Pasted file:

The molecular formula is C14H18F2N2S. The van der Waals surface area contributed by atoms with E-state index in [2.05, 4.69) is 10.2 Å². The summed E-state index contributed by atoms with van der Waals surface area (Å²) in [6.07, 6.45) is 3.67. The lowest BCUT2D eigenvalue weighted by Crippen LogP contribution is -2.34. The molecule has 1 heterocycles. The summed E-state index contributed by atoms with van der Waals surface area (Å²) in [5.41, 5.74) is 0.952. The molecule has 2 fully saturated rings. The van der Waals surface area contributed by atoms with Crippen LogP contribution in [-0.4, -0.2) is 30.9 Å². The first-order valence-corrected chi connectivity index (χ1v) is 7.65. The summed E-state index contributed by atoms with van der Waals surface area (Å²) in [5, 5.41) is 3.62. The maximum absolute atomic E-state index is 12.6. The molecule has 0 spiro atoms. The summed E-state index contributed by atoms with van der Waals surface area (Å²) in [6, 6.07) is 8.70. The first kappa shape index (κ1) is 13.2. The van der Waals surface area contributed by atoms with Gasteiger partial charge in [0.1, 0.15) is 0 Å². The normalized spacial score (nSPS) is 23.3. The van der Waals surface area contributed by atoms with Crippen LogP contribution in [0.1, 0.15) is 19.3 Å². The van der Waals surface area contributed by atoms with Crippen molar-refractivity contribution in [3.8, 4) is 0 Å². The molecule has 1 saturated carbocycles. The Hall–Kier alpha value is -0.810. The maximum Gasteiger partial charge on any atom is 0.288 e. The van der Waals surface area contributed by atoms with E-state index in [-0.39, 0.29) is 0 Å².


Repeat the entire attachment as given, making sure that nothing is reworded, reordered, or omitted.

The molecular formula is C14H18F2N2S. The van der Waals surface area contributed by atoms with E-state index in [2.05, 4.69) is 10.2 Å². The summed E-state index contributed by atoms with van der Waals surface area (Å²) in [6.07, 6.45) is 3.67. The lowest BCUT2D eigenvalue weighted by Crippen LogP contribution is -2.34. The molecule has 1 heterocycles. The summed E-state index contributed by atoms with van der Waals surface area (Å²) in [5.41, 5.74) is 0.952. The molecule has 2 fully saturated rings. The van der Waals surface area contributed by atoms with Crippen LogP contribution in [-0.4, -0.2) is 30.9 Å². The first-order valence-corrected chi connectivity index (χ1v) is 7.65. The summed E-state index contributed by atoms with van der Waals surface area (Å²) in [5, 5.41) is 3.62. The maximum absolute atomic E-state index is 12.6. The molecule has 0 spiro atoms. The summed E-state index contributed by atoms with van der Waals surface area (Å²) in [6, 6.07) is 8.70. The first kappa shape index (κ1) is 13.2. The van der Waals surface area contributed by atoms with Gasteiger partial charge in [0.1, 0.15) is 0 Å². The normalized spacial score (nSPS) is 23.3. The van der Waals surface area contributed by atoms with Crippen LogP contribution in [0.1, 0.15) is 19.3 Å². The van der Waals surface area contributed by atoms with Crippen molar-refractivity contribution in [3.8, 4) is 0 Å². The molecule has 1 saturated carbocycles. The Hall–Kier alpha value is -0.810. The maximum Gasteiger partial charge on any atom is 0.288 e. The van der Waals surface area contributed by atoms with E-state index in [-0.39, 0.29) is 0 Å².